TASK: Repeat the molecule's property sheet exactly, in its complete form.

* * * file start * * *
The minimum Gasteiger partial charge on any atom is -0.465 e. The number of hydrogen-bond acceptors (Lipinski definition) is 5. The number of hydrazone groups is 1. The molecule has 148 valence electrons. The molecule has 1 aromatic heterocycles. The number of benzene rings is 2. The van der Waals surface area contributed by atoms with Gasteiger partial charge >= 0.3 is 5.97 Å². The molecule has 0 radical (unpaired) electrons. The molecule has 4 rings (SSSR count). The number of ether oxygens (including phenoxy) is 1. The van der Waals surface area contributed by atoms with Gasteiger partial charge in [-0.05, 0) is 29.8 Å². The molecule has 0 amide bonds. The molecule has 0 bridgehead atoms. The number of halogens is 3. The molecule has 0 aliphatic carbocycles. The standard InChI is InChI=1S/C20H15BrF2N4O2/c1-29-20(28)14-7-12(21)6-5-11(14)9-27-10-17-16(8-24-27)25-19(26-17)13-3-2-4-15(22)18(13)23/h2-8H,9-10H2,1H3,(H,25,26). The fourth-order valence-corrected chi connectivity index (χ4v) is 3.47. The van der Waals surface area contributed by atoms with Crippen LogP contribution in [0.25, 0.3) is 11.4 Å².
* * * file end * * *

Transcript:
The minimum Gasteiger partial charge on any atom is -0.465 e. The number of hydrogen-bond acceptors (Lipinski definition) is 5. The number of hydrazone groups is 1. The molecule has 148 valence electrons. The molecule has 1 aromatic heterocycles. The number of benzene rings is 2. The van der Waals surface area contributed by atoms with Gasteiger partial charge >= 0.3 is 5.97 Å². The molecule has 0 radical (unpaired) electrons. The molecule has 4 rings (SSSR count). The number of ether oxygens (including phenoxy) is 1. The van der Waals surface area contributed by atoms with Gasteiger partial charge in [-0.05, 0) is 29.8 Å². The molecule has 0 amide bonds. The molecule has 0 bridgehead atoms. The number of halogens is 3. The molecule has 0 aliphatic carbocycles. The standard InChI is InChI=1S/C20H15BrF2N4O2/c1-29-20(28)14-7-12(21)6-5-11(14)9-27-10-17-16(8-24-27)25-19(26-17)13-3-2-4-15(22)18(13)23/h2-8H,9-10H2,1H3,(H,25,26). The fourth-order valence-corrected chi connectivity index (χ4v) is 3.47. The van der Waals surface area contributed by atoms with Crippen LogP contribution in [0.25, 0.3) is 11.4 Å².